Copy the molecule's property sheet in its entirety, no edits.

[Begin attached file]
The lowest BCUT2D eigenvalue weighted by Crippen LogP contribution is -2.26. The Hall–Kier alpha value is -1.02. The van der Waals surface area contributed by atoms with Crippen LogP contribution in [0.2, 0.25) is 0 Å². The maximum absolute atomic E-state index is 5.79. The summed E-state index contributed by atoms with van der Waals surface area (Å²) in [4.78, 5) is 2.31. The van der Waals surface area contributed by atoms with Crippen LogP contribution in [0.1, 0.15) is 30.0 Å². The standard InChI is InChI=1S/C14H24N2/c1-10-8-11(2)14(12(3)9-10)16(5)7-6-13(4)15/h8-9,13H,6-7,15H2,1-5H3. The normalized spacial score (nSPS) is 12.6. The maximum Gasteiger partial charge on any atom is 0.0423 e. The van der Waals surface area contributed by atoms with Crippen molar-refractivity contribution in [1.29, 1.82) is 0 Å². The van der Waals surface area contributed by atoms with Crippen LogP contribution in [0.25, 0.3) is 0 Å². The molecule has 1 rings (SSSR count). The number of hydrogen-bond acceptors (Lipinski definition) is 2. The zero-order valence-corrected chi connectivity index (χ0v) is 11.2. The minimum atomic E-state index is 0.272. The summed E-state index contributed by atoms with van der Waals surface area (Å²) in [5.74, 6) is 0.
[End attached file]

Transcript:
The lowest BCUT2D eigenvalue weighted by Crippen LogP contribution is -2.26. The Hall–Kier alpha value is -1.02. The van der Waals surface area contributed by atoms with Crippen LogP contribution in [0.2, 0.25) is 0 Å². The maximum absolute atomic E-state index is 5.79. The summed E-state index contributed by atoms with van der Waals surface area (Å²) in [4.78, 5) is 2.31. The van der Waals surface area contributed by atoms with Crippen LogP contribution in [0.1, 0.15) is 30.0 Å². The standard InChI is InChI=1S/C14H24N2/c1-10-8-11(2)14(12(3)9-10)16(5)7-6-13(4)15/h8-9,13H,6-7,15H2,1-5H3. The normalized spacial score (nSPS) is 12.6. The maximum Gasteiger partial charge on any atom is 0.0423 e. The van der Waals surface area contributed by atoms with Crippen molar-refractivity contribution in [1.29, 1.82) is 0 Å². The van der Waals surface area contributed by atoms with Crippen LogP contribution in [0.25, 0.3) is 0 Å². The molecule has 1 rings (SSSR count). The number of hydrogen-bond acceptors (Lipinski definition) is 2. The zero-order valence-corrected chi connectivity index (χ0v) is 11.2. The minimum atomic E-state index is 0.272. The summed E-state index contributed by atoms with van der Waals surface area (Å²) in [5.74, 6) is 0.